Rejoice podcast fans! A dedicated podcast app Vocal for Linux has just reached its first stable version. Vocal is a podcast app designed specifically for elementary OS Freya and available for all other Linux distributions. It has a UI which resembles Popcorn Time which is a good thing to navigate and easy browse through available content.
Now if you wonder why do one needs to have a dedicated podcast app when all major music player already handle podcast, I suggest that dedicated apps for specific needs are very important for a health desktop experience. One needs not to be overwhelmed by the abundance of features when only certain elements are required. For example, if you need to concentrate or relax, a tiny Ambient Noise music player can be more useful than a full-fledged music player.
Features of podcast app Vocal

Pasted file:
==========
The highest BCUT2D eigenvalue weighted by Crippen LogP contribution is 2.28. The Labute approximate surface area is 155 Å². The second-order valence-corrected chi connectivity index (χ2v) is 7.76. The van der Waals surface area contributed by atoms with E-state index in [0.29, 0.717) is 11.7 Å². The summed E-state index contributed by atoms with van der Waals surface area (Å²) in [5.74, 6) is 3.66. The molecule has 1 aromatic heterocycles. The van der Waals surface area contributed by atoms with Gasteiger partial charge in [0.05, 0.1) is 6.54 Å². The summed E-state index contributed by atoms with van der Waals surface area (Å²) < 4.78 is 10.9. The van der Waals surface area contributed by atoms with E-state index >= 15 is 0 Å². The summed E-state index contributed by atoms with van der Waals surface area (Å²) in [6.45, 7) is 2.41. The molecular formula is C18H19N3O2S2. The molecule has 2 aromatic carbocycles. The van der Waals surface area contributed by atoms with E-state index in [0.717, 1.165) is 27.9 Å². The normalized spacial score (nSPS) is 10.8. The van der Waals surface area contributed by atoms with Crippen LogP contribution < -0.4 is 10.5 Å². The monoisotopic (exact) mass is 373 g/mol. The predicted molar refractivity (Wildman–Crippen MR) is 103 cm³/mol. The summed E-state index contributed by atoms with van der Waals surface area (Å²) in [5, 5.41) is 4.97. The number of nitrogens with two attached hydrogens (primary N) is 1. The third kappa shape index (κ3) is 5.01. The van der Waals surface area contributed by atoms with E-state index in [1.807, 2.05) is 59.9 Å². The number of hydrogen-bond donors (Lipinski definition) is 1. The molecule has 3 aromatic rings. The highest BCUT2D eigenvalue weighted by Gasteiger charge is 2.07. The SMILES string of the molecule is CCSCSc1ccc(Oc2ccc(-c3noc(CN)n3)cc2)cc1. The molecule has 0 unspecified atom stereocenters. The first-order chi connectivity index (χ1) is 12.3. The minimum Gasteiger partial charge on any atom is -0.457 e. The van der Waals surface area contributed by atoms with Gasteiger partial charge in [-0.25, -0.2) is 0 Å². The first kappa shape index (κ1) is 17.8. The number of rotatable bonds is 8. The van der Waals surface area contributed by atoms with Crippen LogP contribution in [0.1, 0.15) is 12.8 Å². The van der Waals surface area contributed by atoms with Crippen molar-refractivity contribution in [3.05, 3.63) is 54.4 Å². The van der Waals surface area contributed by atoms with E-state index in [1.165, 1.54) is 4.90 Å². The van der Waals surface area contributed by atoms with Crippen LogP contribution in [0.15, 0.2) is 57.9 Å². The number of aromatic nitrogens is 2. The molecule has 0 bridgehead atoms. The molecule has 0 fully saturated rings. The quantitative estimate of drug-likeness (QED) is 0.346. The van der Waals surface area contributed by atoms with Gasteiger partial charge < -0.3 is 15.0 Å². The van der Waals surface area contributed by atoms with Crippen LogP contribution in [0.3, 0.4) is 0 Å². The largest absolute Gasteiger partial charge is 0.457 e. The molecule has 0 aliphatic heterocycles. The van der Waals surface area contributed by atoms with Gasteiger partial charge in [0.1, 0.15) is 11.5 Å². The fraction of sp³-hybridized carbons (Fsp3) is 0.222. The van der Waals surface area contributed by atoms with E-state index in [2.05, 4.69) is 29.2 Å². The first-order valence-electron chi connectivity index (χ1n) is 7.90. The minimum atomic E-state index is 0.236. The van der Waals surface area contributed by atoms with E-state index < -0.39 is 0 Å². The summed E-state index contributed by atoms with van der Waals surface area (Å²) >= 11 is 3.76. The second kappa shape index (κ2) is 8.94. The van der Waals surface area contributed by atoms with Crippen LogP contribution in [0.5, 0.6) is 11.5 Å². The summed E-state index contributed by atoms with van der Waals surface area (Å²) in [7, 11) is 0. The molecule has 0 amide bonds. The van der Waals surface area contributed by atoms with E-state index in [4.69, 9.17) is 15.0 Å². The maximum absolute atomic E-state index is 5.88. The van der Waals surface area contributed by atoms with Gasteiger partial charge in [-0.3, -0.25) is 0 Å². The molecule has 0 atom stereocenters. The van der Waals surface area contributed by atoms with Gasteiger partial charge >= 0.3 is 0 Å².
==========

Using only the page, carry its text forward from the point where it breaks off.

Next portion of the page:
Main features of Vocal can be summarized as following:
- Audio and video podcast support
- Streaming as well as offline support
- Automatic download of new episodes to keep your library updated
- Desktop integration to provide you with desktop notification, system media key and sound menu integration
- Import existing podcast library from iTunes, gPodder and other podcast clients. Similarly, export podcast to other clients
- Plays from where you left it the last time
- Smart library management to show you the freshest content
Install Vocal in elementary OS, Ubuntu and Linux Mint
Please note that Vocal won’t work in Ubuntu 14.04. But it should work in Ubuntu 14.10, Linux Mint 17.1. Since it’s been designed specifically for elementary OS Freya, needless to say that it will work without issues in elementary OS Freya.
There is an official PPA that you can use to install Vocal. Open a terminal and use the following commands:
sudo apt-add-repository ppa:nathandyer/vocal-stable sudo apt-get update sudo apt-get install vocal
If you want installation files, you can download the .deb files from the links below:
How do you find it?
Did you try Vocal already? How is your experience with it? What do you think of dedicated apps focusing on specific needs? Is it a good idea or app developers should focus on issues which have not been addressed at all? Do share your views.